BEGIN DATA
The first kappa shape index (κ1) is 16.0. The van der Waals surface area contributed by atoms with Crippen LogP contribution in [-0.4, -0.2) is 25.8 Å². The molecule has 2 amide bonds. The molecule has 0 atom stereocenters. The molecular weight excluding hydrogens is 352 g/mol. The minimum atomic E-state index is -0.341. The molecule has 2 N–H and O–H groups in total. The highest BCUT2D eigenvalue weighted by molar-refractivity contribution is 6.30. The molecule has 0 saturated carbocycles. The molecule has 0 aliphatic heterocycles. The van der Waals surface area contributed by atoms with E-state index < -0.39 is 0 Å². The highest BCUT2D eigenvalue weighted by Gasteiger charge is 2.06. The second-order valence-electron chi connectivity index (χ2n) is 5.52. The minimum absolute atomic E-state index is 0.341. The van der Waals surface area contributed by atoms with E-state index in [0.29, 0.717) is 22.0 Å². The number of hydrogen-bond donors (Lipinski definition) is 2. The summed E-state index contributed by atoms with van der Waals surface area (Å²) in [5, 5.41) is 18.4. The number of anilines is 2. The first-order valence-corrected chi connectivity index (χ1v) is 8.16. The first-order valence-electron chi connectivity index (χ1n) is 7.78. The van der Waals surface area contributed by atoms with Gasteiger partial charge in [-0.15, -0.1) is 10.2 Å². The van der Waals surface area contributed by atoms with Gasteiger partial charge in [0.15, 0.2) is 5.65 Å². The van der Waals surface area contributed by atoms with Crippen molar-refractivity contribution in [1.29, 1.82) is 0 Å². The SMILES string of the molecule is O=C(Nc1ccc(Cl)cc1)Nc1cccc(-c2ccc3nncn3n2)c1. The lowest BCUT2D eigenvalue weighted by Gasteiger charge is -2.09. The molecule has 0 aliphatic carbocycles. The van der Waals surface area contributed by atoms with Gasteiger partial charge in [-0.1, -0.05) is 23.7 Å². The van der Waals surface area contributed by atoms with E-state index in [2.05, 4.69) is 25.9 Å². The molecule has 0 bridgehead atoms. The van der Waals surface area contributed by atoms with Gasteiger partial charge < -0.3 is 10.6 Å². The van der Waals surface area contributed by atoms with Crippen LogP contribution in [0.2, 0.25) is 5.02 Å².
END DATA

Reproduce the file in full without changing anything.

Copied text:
The first kappa shape index (κ1) is 16.0. The van der Waals surface area contributed by atoms with Crippen LogP contribution in [-0.4, -0.2) is 25.8 Å². The molecule has 2 amide bonds. The molecule has 0 atom stereocenters. The molecular weight excluding hydrogens is 352 g/mol. The minimum atomic E-state index is -0.341. The molecule has 2 N–H and O–H groups in total. The highest BCUT2D eigenvalue weighted by molar-refractivity contribution is 6.30. The molecule has 0 saturated carbocycles. The molecule has 0 aliphatic heterocycles. The van der Waals surface area contributed by atoms with E-state index < -0.39 is 0 Å². The highest BCUT2D eigenvalue weighted by Gasteiger charge is 2.06. The second-order valence-electron chi connectivity index (χ2n) is 5.52. The minimum absolute atomic E-state index is 0.341. The van der Waals surface area contributed by atoms with E-state index in [0.29, 0.717) is 22.0 Å². The number of hydrogen-bond donors (Lipinski definition) is 2. The summed E-state index contributed by atoms with van der Waals surface area (Å²) in [5, 5.41) is 18.4. The number of anilines is 2. The first-order valence-corrected chi connectivity index (χ1v) is 8.16. The first-order valence-electron chi connectivity index (χ1n) is 7.78. The van der Waals surface area contributed by atoms with Gasteiger partial charge in [-0.15, -0.1) is 10.2 Å². The van der Waals surface area contributed by atoms with Gasteiger partial charge in [0.15, 0.2) is 5.65 Å². The van der Waals surface area contributed by atoms with Crippen molar-refractivity contribution in [1.29, 1.82) is 0 Å². The SMILES string of the molecule is O=C(Nc1ccc(Cl)cc1)Nc1cccc(-c2ccc3nncn3n2)c1. The lowest BCUT2D eigenvalue weighted by Gasteiger charge is -2.09. The molecule has 0 aliphatic carbocycles. The van der Waals surface area contributed by atoms with Gasteiger partial charge in [-0.1, -0.05) is 23.7 Å². The van der Waals surface area contributed by atoms with E-state index in [2.05, 4.69) is 25.9 Å². The molecule has 0 bridgehead atoms. The van der Waals surface area contributed by atoms with Gasteiger partial charge < -0.3 is 10.6 Å². The van der Waals surface area contributed by atoms with Crippen LogP contribution in [0.2, 0.25) is 5.02 Å².